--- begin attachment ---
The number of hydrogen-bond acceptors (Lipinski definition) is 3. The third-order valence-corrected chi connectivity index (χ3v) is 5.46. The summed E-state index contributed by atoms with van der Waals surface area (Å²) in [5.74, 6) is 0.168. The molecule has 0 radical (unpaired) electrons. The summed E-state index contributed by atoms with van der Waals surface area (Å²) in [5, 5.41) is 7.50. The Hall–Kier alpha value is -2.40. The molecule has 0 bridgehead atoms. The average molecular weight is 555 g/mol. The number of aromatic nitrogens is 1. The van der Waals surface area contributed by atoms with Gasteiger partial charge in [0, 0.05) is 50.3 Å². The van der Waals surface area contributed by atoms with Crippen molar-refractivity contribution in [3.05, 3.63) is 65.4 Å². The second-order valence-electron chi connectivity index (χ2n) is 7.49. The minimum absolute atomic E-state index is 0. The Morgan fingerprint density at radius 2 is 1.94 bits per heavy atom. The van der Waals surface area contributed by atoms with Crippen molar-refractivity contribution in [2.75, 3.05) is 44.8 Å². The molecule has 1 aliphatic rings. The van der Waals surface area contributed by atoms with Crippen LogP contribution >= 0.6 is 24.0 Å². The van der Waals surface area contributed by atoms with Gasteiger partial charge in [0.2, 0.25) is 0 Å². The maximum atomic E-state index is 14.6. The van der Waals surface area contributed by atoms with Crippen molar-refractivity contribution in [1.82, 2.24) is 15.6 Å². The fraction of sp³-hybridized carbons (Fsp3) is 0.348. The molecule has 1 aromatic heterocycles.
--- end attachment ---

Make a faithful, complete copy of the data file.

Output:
The number of hydrogen-bond acceptors (Lipinski definition) is 3. The third-order valence-corrected chi connectivity index (χ3v) is 5.46. The summed E-state index contributed by atoms with van der Waals surface area (Å²) in [5.74, 6) is 0.168. The molecule has 0 radical (unpaired) electrons. The summed E-state index contributed by atoms with van der Waals surface area (Å²) in [5, 5.41) is 7.50. The Hall–Kier alpha value is -2.40. The molecule has 0 bridgehead atoms. The average molecular weight is 555 g/mol. The number of aromatic nitrogens is 1. The van der Waals surface area contributed by atoms with Gasteiger partial charge in [0, 0.05) is 50.3 Å². The van der Waals surface area contributed by atoms with Crippen molar-refractivity contribution in [3.05, 3.63) is 65.4 Å². The second-order valence-electron chi connectivity index (χ2n) is 7.49. The minimum absolute atomic E-state index is 0. The Morgan fingerprint density at radius 2 is 1.94 bits per heavy atom. The van der Waals surface area contributed by atoms with Crippen molar-refractivity contribution in [2.75, 3.05) is 44.8 Å². The molecule has 1 aliphatic rings. The van der Waals surface area contributed by atoms with Crippen LogP contribution >= 0.6 is 24.0 Å². The van der Waals surface area contributed by atoms with Gasteiger partial charge in [0.2, 0.25) is 0 Å². The maximum atomic E-state index is 14.6. The van der Waals surface area contributed by atoms with Crippen molar-refractivity contribution in [1.82, 2.24) is 15.6 Å². The fraction of sp³-hybridized carbons (Fsp3) is 0.348. The molecule has 1 aromatic heterocycles.